Last week, I went to my first couple of Bikram yoga classes, persuaded by YL, one of our pianist-coaches. For those unfamiliar, Bikram-style yoga is practiced in a heated room, usually about 105º F; it is very aerobic, and suffice to say you sweat like crazy. It’s very Westernized yoga, to my way of thinking, in that just about every spiritual element is removed, and it is very goal-oriented. The instructor stands at the front of the room, like an aerobics instructor, urging class members to push and go and do.
It was interesting, and I’m glad I went. If nothing else, it kick-started me back into my own practice – the only way to get over those sore muscles is to stretch them out again!
The classes also gave me an insight into performing, believe it or not, or, at least, into the type of performer I enjoy watching and working with. As I looked around the room in the Bikram class (easy to do, since there is a mirror along the front wall, another thing you’d never see in a more Eastern tradition), I could quickly pick out the people who were eager to show what they can do. They had looks of determination on their faces, striving to achieve the most, the best, the hardest; looking to prove they can do it, and hoping to get a word of praise from the instructor. They were Doing.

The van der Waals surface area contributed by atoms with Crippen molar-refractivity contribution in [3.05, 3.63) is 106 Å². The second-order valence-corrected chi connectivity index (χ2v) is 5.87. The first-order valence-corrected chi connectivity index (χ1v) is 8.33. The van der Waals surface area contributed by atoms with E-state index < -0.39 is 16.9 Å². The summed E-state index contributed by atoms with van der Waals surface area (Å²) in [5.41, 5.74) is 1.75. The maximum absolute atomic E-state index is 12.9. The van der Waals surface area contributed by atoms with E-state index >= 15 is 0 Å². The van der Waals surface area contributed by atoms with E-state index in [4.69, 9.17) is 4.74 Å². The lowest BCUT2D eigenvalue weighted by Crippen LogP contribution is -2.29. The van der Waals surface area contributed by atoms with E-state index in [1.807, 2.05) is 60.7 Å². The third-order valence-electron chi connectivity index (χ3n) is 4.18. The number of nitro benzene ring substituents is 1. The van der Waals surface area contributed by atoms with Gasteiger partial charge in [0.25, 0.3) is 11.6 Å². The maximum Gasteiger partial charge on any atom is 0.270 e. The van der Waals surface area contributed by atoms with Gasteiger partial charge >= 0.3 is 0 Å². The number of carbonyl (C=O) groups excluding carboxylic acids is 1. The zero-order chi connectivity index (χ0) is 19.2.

Then there were those who were only there for themselves, working with their bodies. Some were struggling, some were not, but all of these people had a more gentle and peaceful air. Calm. Being. I enjoyed being class with them. I had to work harder to keep my focus off of the Doing people, which distracted me from my own attempts at Being (while literally dripping with sweat and willing my low blood pressure not to get any lower!).
When I talked to YL about this on the way home, she knew just what I meant and immediately understood the parallel to performing. Some singers get out there and Do whatever they can to make an impression, whereas others just Be. (I know that’s the wrong conjugation, but bear with me…)
Saturday night we had our first WTOC performance, the Steve Blier-led Berlin Night Life recital. (Pictures and a sound-clip over at Kim’s WTOC blog.) Seeing my colleagues on the stage, as well as observing them in our Volpone rehearsals, I realized joyfully that everyone here falls into the Being category! These singers love their work, and when they walk out onstage you can see them just opening themselves to the audience. They seem to do nothing differently in front of an audience of 400 than they would for an audience of 5. It was as if each one of them said:
“Here I Am. Here is the music, the story; I hope you enjoy yourself, because I sure am…”